Re: [Histonet] Exhaust Block

From:Gayle Callis

An interesting message on something I had never heard done before although
we would often exhaust a block when it was postive.  I am so curious as to
why someone would need to do this?? 

Is it fear that if he made a mistake, it will never be detected or so he
Is it to keep another pathologist from making money at his expense - after
you did all the initial work?

Is he afraid of criticism or disagreement about his diagnosis from someone

What if an important test, say something in the molecular biology area is
needed, even on that "negative" sample" - which your laboratory cannot
perform, and you have no original sample left?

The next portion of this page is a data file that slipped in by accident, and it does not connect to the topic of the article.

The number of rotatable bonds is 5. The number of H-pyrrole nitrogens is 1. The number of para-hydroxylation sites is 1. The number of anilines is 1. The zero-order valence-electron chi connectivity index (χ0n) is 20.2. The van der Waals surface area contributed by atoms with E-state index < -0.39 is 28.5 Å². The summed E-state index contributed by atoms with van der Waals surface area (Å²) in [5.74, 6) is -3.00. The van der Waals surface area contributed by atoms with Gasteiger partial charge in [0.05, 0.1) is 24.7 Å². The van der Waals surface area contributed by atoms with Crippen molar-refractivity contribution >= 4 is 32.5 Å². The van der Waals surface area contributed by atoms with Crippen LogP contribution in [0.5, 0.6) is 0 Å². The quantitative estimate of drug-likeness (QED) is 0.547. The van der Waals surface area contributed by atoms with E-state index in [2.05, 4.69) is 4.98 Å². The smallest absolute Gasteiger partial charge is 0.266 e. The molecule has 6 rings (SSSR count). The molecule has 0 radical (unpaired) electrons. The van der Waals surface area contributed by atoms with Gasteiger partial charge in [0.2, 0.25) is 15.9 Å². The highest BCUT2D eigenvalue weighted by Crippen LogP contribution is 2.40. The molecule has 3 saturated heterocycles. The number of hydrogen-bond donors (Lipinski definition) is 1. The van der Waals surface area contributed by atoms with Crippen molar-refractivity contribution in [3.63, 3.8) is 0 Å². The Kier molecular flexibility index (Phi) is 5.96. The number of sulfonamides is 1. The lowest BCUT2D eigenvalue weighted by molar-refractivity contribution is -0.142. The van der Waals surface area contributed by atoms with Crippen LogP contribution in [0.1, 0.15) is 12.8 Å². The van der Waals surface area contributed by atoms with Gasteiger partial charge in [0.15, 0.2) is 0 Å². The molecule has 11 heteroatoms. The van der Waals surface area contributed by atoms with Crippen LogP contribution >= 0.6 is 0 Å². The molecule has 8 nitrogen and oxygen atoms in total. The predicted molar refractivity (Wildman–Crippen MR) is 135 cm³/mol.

I worked for a pathologist who alway maintained the tissue blocks and
slides were the property of a patient and should be available for any
consultation, at any time at request of attending physician or patient (who
usually was going through their attending doc).  Sometimes a patient had a
difficult borderline diagnosis (not sure negative or positive) and copies
of their reports plus original slides or recuts plus the original blocks
were sent off with patient without question. 

What a shame! I hope he is never my pathologist! plus what a waste of time!  


Gayle Callis
Research Histopathology Supervisor
Veterinary Molecular Biology 
Montana State University - Bozeman
PO Box 173610
Bozeman MT 59717-3610
406 994-6367 (lab with voice mail)
406 994-4303 (FAX)

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